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Two Fridays ago, the afternoon of March 13, Brooks Noddin received a phone call that he had a visitor. He changed into jeans and a blue, button-down shirt and walked from his cell at the Maine State Prison to a large room in another building where his dad, Bruce Noddin, sat waiting for him.
As the father and son hugged, they didn’t know it would be the last time for the foreseeable future, they said.
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Sometime over the next two hours, while the men sat talking, prison officials made the call to suspend visits to the Warren penitentiary for at least two weeks in an effort to prevent the novel coronavirus from reaching the prison. Maine reported its first case of the virus, known as COVID-19, the day before. On Wednesday, prison officials said visitations would be further postponed until at least April 8 as cases have jumped to nearly 150.
The spread of the virus has left prisoners such as Brooks, 28, in a vulnerable, conflicted position. He is now even further cut off from others. In the past the outside world provided him comfort and hope. Now it represents an imminent threat, he said in a phone call Tuesday from the prison.
Like others, he misses being able to see his family, but he worries that an outbreak inside the prison could result in even stricter isolation measures to protect the safety of inmates and staff. A lockdown, for example, would confine them inside their cells for an indefinite period of time.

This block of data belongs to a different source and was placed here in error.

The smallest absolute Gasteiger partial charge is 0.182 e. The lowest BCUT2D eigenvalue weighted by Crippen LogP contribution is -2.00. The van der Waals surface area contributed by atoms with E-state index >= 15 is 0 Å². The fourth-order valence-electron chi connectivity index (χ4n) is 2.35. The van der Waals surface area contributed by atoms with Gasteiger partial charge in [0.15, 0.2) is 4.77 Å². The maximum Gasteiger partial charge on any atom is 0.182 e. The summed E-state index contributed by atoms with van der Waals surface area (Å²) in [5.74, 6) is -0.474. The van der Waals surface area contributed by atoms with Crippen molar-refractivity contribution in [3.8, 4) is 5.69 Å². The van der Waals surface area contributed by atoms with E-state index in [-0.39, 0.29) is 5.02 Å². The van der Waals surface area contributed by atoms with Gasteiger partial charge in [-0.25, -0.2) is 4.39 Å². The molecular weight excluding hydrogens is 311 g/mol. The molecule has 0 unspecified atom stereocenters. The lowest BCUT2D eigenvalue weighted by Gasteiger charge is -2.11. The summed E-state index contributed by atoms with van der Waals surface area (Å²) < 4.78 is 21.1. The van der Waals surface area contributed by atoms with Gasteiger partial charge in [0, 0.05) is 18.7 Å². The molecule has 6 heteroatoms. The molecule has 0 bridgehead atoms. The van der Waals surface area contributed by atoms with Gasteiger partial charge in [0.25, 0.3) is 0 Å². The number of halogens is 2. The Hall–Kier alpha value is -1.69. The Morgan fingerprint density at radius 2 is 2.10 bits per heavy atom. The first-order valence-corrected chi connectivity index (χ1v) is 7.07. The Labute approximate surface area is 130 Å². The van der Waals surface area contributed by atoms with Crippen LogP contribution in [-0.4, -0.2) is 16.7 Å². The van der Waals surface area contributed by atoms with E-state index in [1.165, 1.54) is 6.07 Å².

“If it does get in here, they need to shut it down. I wouldn’t want to be out and about with that risk,” Brooks said, even if a lockdown prevented him from calling his loved ones or participating in programs that help him pass the time behind bars.
In the meantime, he said daily life inside the prison hasn’t changed all that much, except for a sense of “pending doom.”
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Brooks is one of several inmates closely watching the path of the virus as it sweeps across the globe, sickening thousands and creeping up the coastline, closer to Maine’s largest prison.
He started paying attention a few weeks ago, when correctional staff and inmates began disinfecting the phones, tables, chairs — “every touchable surface,” he said — in the prison more often. Brooks didn’t used to watch the news, but that’s when he began following it closely on a television in the common area outside of his cell.
At first, he and his friends mostly joked about the possibility of the virus causing the prison to go into a massive lockdown. They realized the severity of the situation when officials temporarily banned visitors, he said.
For Brooks, his primary visitor is his dad, who makes the drive from Auburn to see him once or twice a month. They are best friends, they said.
Their relationship has survived a lot, starting when Brooks was a kid and it was clear that behavioral challenges would set him down a troubled path, no matter how his parents tried to help, Bruce, 56, said. Brooks is currently serving his second bid at the Maine State Prison for violating his probation on a robbery charge in 2018 and committing new non-violent offenses, including theft and driving to endanger.
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During their visits, however, they mostly talk about their common hobbies such as skiing and mountain biking and other outdoor activities that allow Brooks to live vicariously. Lately, Brooks has been updating his dad on attending recovery meetings, said Bruce, who founded the Maine Prisoner Reentry Network, a nonprofit that helps people transition from incarceration back into the community.